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Daughter, dad learn e-lesson

Every parent’s worst nightmare became Barry Rungeling’s reality when he arrived home from work Jan. 5.

Every parent’s worst nightmare became Barry Rungeling’s reality when he arrived home from work Jan. 5.

His daughter Kaitlyn was nowhere to be found. Clothes had been removed from her dresser and her phone was dead.

“I was freaking,” he said. “I was ready to go anywhere I thought she could be.”

Rungeling began canvassing malls around the city. He contacted the police, family and friends — anyone who might have clues on his daughter’s whereabouts.

Tips poured in that Kaitlyn was spending time with a 20-year-old male who had befriended her on Facebook after the two met through a friend roughly a year prior.

Rungeling’s search led him to Cache Creek, British Columbia, where the 20-year-old was believed to have previously lived.

“I went banging on doors like a cop,” he said. “The people in this town were incredible. They flipped that town upside down when I showed them a picture of my little girl.”

At the same time, Rungeling was fielding inquiries from concerned people across Canada and even in the U.S. willing to assist in the search. Ironically, a Facebook page was set up to help find Kaitlyn, and Rungeling said support flooded in.

“It was the best of Faceboook and the worst of Facebook at the same time,” he said.

Finally, five days after she was reported missing, Kaitlyn was taken into police custody at a southwest Calgary residence.

Rungeling said police told him they used the male’s phone to track his location.

Looking back, Kaitlyn said she didn’t know what she was in for when agreeing to stay at the male’s house. She said in recent months the two had grown quite close online, noting he often told her she was beautiful and referred to her as his “baby girl.”

During the day, Kaitlyn said she and the male didn’t do much, besides “watch TV and go for walks.” At night, she slept on the floor because there was only one bedroom at the residence.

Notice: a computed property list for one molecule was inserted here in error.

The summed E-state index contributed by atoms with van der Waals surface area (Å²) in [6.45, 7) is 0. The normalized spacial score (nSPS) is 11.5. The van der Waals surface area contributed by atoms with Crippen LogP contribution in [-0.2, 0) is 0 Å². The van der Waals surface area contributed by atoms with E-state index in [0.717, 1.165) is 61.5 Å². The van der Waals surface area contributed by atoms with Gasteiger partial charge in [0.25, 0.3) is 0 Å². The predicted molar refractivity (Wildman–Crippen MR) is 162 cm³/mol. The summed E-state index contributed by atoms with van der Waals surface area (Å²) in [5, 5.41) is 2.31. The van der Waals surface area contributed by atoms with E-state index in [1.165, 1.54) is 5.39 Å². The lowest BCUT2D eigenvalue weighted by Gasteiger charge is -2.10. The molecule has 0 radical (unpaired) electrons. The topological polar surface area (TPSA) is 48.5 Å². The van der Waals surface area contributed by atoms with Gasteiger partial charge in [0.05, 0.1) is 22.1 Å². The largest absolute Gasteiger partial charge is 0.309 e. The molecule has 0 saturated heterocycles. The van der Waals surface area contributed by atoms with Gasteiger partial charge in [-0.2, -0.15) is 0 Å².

Kaitlyn said she was never harmed during the ordeal, but felt, “frustrated, scared.”

When asked why she didn’t attempt the leave, Kaitlyn responded, “I didn’t know where I was or how I would get anywhere.

“He took advantage of me being open and trusting,” she added.

A police spokesperson said no charges have been laid in the matter, but said a male was arrested at the residence on unrelated warrants.

Rungeling offered a stern warning to parents whose kids are using social media.

“They have too much freedom these days,” he said. “As parents, we need to be over their shoulders all the time to ensure things like this don’t happen.”

Tracey Warren, a safety expert with Calgary-based Child Safe Canada, said there is a “massive gap of knowledge” between today’s teenagers and parents when it comes to technology.

“What we are seeing is an incredible increase in access to the internet,” she said. “A lot of parents right now don’t even know the music gadgets they are buying their kids have Wi-Fi. Some don’t even know what Wi-Fi is.”

Warren advised parents to get informed about Internet safety using online resources and be prudent about the technology they are providing their children with.

“Parents have to have their kids understand that the Internet is a place, and tell them how they can be safe at that place,” she said. “We have got to talk to them openly about private information, recognizing threats and recognizing any potentially unsafe behaviour.”

Kaitlyn, said she is no longer friends with the male despite his attempts to re-establish contact with her and hopes to move on with her life.

“It’s better to be home,” she said. “It made me really appreciate what I have.”

 
 
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